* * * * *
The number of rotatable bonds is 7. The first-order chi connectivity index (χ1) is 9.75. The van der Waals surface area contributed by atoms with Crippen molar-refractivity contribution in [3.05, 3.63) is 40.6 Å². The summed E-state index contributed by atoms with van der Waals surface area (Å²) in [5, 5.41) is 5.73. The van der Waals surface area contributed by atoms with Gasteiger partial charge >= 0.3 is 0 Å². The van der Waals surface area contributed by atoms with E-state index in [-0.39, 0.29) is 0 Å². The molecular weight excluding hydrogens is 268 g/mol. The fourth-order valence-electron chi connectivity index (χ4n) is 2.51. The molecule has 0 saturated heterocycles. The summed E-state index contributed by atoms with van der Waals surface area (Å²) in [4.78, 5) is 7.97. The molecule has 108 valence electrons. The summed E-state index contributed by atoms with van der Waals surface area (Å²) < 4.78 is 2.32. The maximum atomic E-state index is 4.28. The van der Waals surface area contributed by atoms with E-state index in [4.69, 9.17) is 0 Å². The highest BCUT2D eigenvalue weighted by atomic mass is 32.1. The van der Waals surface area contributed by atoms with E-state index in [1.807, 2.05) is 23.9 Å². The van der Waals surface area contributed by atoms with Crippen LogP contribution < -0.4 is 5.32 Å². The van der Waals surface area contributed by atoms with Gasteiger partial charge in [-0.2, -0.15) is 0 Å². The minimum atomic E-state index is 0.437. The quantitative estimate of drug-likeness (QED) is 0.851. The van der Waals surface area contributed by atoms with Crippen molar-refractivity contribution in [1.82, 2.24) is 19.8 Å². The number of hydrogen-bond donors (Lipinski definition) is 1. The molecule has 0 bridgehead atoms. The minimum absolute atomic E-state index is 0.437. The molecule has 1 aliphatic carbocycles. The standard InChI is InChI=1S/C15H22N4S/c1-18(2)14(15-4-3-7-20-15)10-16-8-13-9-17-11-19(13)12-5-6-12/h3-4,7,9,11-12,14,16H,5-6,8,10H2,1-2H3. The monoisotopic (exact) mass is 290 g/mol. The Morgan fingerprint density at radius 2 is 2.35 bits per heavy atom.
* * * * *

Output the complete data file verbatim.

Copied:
The number of rotatable bonds is 7. The first-order chi connectivity index (χ1) is 9.75. The van der Waals surface area contributed by atoms with Crippen molar-refractivity contribution in [3.05, 3.63) is 40.6 Å². The summed E-state index contributed by atoms with van der Waals surface area (Å²) in [5, 5.41) is 5.73. The van der Waals surface area contributed by atoms with Gasteiger partial charge >= 0.3 is 0 Å². The van der Waals surface area contributed by atoms with E-state index in [-0.39, 0.29) is 0 Å². The molecular weight excluding hydrogens is 268 g/mol. The fourth-order valence-electron chi connectivity index (χ4n) is 2.51. The molecule has 0 saturated heterocycles. The summed E-state index contributed by atoms with van der Waals surface area (Å²) in [4.78, 5) is 7.97. The molecule has 108 valence electrons. The summed E-state index contributed by atoms with van der Waals surface area (Å²) < 4.78 is 2.32. The maximum atomic E-state index is 4.28. The van der Waals surface area contributed by atoms with E-state index in [4.69, 9.17) is 0 Å². The highest BCUT2D eigenvalue weighted by atomic mass is 32.1. The van der Waals surface area contributed by atoms with E-state index in [1.807, 2.05) is 23.9 Å². The van der Waals surface area contributed by atoms with Crippen LogP contribution < -0.4 is 5.32 Å². The van der Waals surface area contributed by atoms with Gasteiger partial charge in [-0.2, -0.15) is 0 Å². The minimum atomic E-state index is 0.437. The quantitative estimate of drug-likeness (QED) is 0.851. The van der Waals surface area contributed by atoms with Crippen molar-refractivity contribution in [1.82, 2.24) is 19.8 Å². The number of hydrogen-bond donors (Lipinski definition) is 1. The molecule has 0 bridgehead atoms. The minimum absolute atomic E-state index is 0.437. The molecule has 1 aliphatic carbocycles. The standard InChI is InChI=1S/C15H22N4S/c1-18(2)14(15-4-3-7-20-15)10-16-8-13-9-17-11-19(13)12-5-6-12/h3-4,7,9,11-12,14,16H,5-6,8,10H2,1-2H3. The monoisotopic (exact) mass is 290 g/mol. The Morgan fingerprint density at radius 2 is 2.35 bits per heavy atom.